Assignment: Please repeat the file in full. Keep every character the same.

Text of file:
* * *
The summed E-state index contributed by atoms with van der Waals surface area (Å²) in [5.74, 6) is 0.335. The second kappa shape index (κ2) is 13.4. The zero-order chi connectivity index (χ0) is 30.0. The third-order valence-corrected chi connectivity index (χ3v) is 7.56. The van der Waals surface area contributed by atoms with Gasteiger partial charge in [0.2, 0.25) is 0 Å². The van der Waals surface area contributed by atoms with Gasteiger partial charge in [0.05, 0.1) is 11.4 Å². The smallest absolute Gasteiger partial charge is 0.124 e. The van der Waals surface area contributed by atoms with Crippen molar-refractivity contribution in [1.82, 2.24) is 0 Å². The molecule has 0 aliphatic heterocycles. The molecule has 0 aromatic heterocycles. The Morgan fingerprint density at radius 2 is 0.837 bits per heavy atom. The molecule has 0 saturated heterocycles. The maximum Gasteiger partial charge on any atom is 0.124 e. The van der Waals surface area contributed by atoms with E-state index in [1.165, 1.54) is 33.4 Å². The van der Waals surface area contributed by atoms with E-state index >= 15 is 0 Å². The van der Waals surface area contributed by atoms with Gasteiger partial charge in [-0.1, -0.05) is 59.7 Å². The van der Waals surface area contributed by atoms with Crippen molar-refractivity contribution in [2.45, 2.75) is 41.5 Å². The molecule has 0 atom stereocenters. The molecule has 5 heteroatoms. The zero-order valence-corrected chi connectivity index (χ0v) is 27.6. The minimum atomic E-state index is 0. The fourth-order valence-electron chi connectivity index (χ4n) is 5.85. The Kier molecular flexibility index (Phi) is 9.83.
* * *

The summed E-state index contributed by atoms with van der Waals surface area (Å²) in [5.74, 6) is 0.335. The second kappa shape index (κ2) is 13.4. The zero-order chi connectivity index (χ0) is 30.0. The third-order valence-corrected chi connectivity index (χ3v) is 7.56. The van der Waals surface area contributed by atoms with Gasteiger partial charge in [0.2, 0.25) is 0 Å². The van der Waals surface area contributed by atoms with Gasteiger partial charge in [0.05, 0.1) is 11.4 Å². The smallest absolute Gasteiger partial charge is 0.124 e. The van der Waals surface area contributed by atoms with Crippen molar-refractivity contribution in [1.82, 2.24) is 0 Å². The molecule has 0 aliphatic heterocycles. The molecule has 0 aromatic heterocycles. The Morgan fingerprint density at radius 2 is 0.837 bits per heavy atom. The molecule has 0 saturated heterocycles. The maximum Gasteiger partial charge on any atom is 0.124 e. The van der Waals surface area contributed by atoms with E-state index in [1.165, 1.54) is 33.4 Å². The van der Waals surface area contributed by atoms with E-state index >= 15 is 0 Å². The van der Waals surface area contributed by atoms with Gasteiger partial charge in [-0.1, -0.05) is 59.7 Å². The van der Waals surface area contributed by atoms with Crippen molar-refractivity contribution in [2.45, 2.75) is 41.5 Å². The molecule has 0 atom stereocenters. The molecule has 5 heteroatoms. The zero-order valence-corrected chi connectivity index (χ0v) is 27.6. The minimum atomic E-state index is 0. The fourth-order valence-electron chi connectivity index (χ4n) is 5.85. The Kier molecular flexibility index (Phi) is 9.83.